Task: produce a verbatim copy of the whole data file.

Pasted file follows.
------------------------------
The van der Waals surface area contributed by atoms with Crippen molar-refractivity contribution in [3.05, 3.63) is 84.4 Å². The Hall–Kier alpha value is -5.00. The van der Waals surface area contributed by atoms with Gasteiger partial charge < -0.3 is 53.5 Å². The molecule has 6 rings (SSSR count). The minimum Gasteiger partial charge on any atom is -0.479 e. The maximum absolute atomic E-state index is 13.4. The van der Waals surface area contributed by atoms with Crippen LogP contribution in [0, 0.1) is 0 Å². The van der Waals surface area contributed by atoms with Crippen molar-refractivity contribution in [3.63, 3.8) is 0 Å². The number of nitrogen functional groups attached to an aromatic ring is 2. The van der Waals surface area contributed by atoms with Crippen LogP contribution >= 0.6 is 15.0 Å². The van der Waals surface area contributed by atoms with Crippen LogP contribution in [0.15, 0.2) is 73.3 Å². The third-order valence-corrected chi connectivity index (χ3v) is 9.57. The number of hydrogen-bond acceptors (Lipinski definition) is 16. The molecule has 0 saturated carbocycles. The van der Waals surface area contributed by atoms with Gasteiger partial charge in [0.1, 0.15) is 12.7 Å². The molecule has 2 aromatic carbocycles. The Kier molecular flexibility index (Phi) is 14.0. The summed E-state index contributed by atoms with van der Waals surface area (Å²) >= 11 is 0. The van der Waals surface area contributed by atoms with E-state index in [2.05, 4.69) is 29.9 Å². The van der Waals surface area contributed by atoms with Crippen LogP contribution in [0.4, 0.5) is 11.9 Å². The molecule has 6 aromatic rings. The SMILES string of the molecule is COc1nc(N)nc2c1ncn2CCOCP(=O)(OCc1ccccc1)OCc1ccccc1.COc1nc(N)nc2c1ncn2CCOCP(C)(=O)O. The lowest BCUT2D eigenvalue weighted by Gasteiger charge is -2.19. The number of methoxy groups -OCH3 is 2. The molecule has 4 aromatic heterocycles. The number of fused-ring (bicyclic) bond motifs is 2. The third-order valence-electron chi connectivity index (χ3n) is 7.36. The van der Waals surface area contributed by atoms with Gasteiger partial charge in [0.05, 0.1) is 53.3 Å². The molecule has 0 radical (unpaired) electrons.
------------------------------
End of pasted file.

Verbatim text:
The van der Waals surface area contributed by atoms with Crippen molar-refractivity contribution in [3.05, 3.63) is 84.4 Å². The Hall–Kier alpha value is -5.00. The van der Waals surface area contributed by atoms with Gasteiger partial charge < -0.3 is 53.5 Å². The molecule has 6 rings (SSSR count). The minimum Gasteiger partial charge on any atom is -0.479 e. The maximum absolute atomic E-state index is 13.4. The van der Waals surface area contributed by atoms with Crippen LogP contribution in [0, 0.1) is 0 Å². The van der Waals surface area contributed by atoms with Crippen molar-refractivity contribution in [3.63, 3.8) is 0 Å². The number of nitrogen functional groups attached to an aromatic ring is 2. The van der Waals surface area contributed by atoms with Crippen LogP contribution >= 0.6 is 15.0 Å². The van der Waals surface area contributed by atoms with Crippen LogP contribution in [0.15, 0.2) is 73.3 Å². The third-order valence-corrected chi connectivity index (χ3v) is 9.57. The number of hydrogen-bond acceptors (Lipinski definition) is 16. The molecule has 0 saturated carbocycles. The van der Waals surface area contributed by atoms with Gasteiger partial charge in [0.1, 0.15) is 12.7 Å². The molecule has 2 aromatic carbocycles. The Kier molecular flexibility index (Phi) is 14.0. The summed E-state index contributed by atoms with van der Waals surface area (Å²) >= 11 is 0. The van der Waals surface area contributed by atoms with E-state index in [2.05, 4.69) is 29.9 Å². The van der Waals surface area contributed by atoms with Crippen LogP contribution in [0.4, 0.5) is 11.9 Å². The molecule has 6 aromatic rings. The SMILES string of the molecule is COc1nc(N)nc2c1ncn2CCOCP(=O)(OCc1ccccc1)OCc1ccccc1.COc1nc(N)nc2c1ncn2CCOCP(C)(=O)O. The lowest BCUT2D eigenvalue weighted by Gasteiger charge is -2.19. The number of methoxy groups -OCH3 is 2. The molecule has 4 aromatic heterocycles. The number of fused-ring (bicyclic) bond motifs is 2. The third-order valence-electron chi connectivity index (χ3n) is 7.36. The van der Waals surface area contributed by atoms with Gasteiger partial charge in [0.05, 0.1) is 53.3 Å². The molecule has 0 radical (unpaired) electrons.